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Lung Cancer in Australia

      Population

      Australia’s population of 25 million lives in eight states and territories covering 7.6 million km2. There is a strong history of migration and cultural diversity with 29.7% of the population born overseas. The population is aging, with the proportion aged 65 years and over increasing from 12.3% to 15.9% between 1999 and 2019, and this is projected to increase further.
      First Nations Australians represent 3.3% of the population, comprising hundreds of distinct groups of indigenous Aboriginal and Torres Strait Islander people. They experience worse health outcomes than non-indigenous Australians. In 2015 to 2017, life expectancy at birth was 71.6 years and 75.6 years for the indigenous male and female population, respectively (8.6 y and 7.8 y less than non-indigenous people, respectively).
      Australian Government
      Closing the gap report 2020.
      Compared with non-indigenous Australians, indigenous people are 70% more likely to be diagnosed with lung cancer and only partly because of smoking differences. Smoking is the leading cause of cancer death in indigenous people; survival is lower owing to higher smoking-related comorbidities, late-stage diagnosis, and lower likelihood of receiving and completing treatment
      • Valery P.C.
      • Coory M.
      • Stirling J.
      • Green A.C.
      Cancer diagnosis, treatment, and survival in Indigenous and non-indigenous Australians: a matched cohort study.
      ; these disparities are deeply rooted in sociopoliticoeconomic inequality.
      • Bond C.J.
      • Singh D.
      More than a refresh required for closing the gap of Indigenous health inequality.
      About 29% of Australians live in rural and remote areas and have poorer health outcomes than their metropolitan counterparts with higher rates of smoking, alcohol consumption, physical inactivity, and obesity. Geographic isolation poses many challenges for health care. Some rural locations have visiting specialists or outreach services, but many subspecialty services are located only in major cities. Telemedicine has helped improve access, but even so, health service delivery to rural and remote areas remains a challenge.
      • Tracey E.
      • McCaughan B.C.
      • Young J.M.
      • Armstrong B.K.
      How can we ensure that people with lung cancer living in rural and remote areas are treated surgically when appropriate?.

      Health Care Delivery

      Health care delivery in Australia is based on the principle of universal access, provided through a complex model of public and private health services which are funded by local, State, and Territory and Commonwealth (national) government, nongovernment organizations, private health insurers, and individuals for some products and services that are not reimbursed or only partially reimbursed.
      The taxpayer-funded Australian Medicare public health insurance scheme underpins the health system and guarantees fee-free treatment in public hospitals. Hospital treatment, as a private patient, is partially covered by Medicare and partially by private health insurance. In 2017, 11.3 million Australians (46% of the population) had some form of private patient hospital cover. Episodes of care may be delivered by public, private, or a combination of providers.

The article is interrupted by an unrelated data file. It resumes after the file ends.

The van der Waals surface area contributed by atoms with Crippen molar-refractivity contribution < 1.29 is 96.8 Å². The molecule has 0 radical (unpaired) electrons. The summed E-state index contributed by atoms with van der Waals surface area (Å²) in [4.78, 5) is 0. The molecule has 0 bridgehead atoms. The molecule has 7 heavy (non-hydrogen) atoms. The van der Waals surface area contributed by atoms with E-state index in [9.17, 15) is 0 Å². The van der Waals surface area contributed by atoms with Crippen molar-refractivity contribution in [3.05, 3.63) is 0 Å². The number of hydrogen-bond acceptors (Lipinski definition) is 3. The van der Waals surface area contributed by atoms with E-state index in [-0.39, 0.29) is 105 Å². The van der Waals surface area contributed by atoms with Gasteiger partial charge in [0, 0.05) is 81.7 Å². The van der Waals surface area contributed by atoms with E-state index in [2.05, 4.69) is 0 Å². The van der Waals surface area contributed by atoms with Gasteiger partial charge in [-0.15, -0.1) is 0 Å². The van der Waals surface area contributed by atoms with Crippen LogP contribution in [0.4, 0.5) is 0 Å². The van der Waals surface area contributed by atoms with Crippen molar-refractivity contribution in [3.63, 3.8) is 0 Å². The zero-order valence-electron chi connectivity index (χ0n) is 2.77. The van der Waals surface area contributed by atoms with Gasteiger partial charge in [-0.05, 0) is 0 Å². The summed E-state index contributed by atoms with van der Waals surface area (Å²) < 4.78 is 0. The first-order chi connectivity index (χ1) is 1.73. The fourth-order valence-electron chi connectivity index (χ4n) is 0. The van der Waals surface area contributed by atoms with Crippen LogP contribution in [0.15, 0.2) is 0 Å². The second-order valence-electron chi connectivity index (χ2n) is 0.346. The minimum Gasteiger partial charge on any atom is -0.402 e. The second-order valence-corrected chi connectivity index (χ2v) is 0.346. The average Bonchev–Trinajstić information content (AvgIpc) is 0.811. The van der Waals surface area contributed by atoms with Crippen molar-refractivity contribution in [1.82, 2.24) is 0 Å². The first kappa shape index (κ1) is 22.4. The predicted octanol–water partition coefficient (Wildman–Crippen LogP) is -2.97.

Australian Government, Australian Institute of Health and Welfare
      Australia’s health 2018.
      Over 900 medications, including systemic therapies (chemotherapeutic, immunotherapy, targeted agents) and smoking cessation pharmacotherapy, in addition to associated adjunct medicines (antiemetics, cytokine support, opiates, and other palliative medicines), are subsidized through the Commonwealth Government Pharmaceutical Benefits Scheme (PBS), in which patients copay for the cost of each PBS medicine. Health expenditure in Australia has gradually increased as a proportion of gross domestic product (GDP), consuming 8.7% of GDP in 2006 to 2007 to 10.3% in 2015 to 2016.
      Australian Government, Australian Institute of Health and Welfare
      Australia’s health 2018.
      Other organizations that contribute to lung cancer care recognize the central role of the consumer in the delivery of quality patient-centered care, for example, Cancer Australia, a national body established by the Australian Government in 2006.

      Tobacco Control

      Australia has a strong history of tobacco control. For example: legislation for smoke-free motor vehicles (2007) and plain tobacco packaging (2012), which have been subsequently introduced by many other nations, and annual increases in tobacco excise rates (2013–2020), which have pushed the price of cigarettes to 30 USD per pack by 2020.
      These measures have led to a steady decline in cigarette consumption since the 1980s (Fig. 1). However, if smoking prevalence could be reduced to 10%, 5%, or 0% by 2025, an estimated additional 97,432, 208,714, or 360,557 lung cancer deaths could be averted from the year 2016 to 2100, respectively.
      • Luo Q.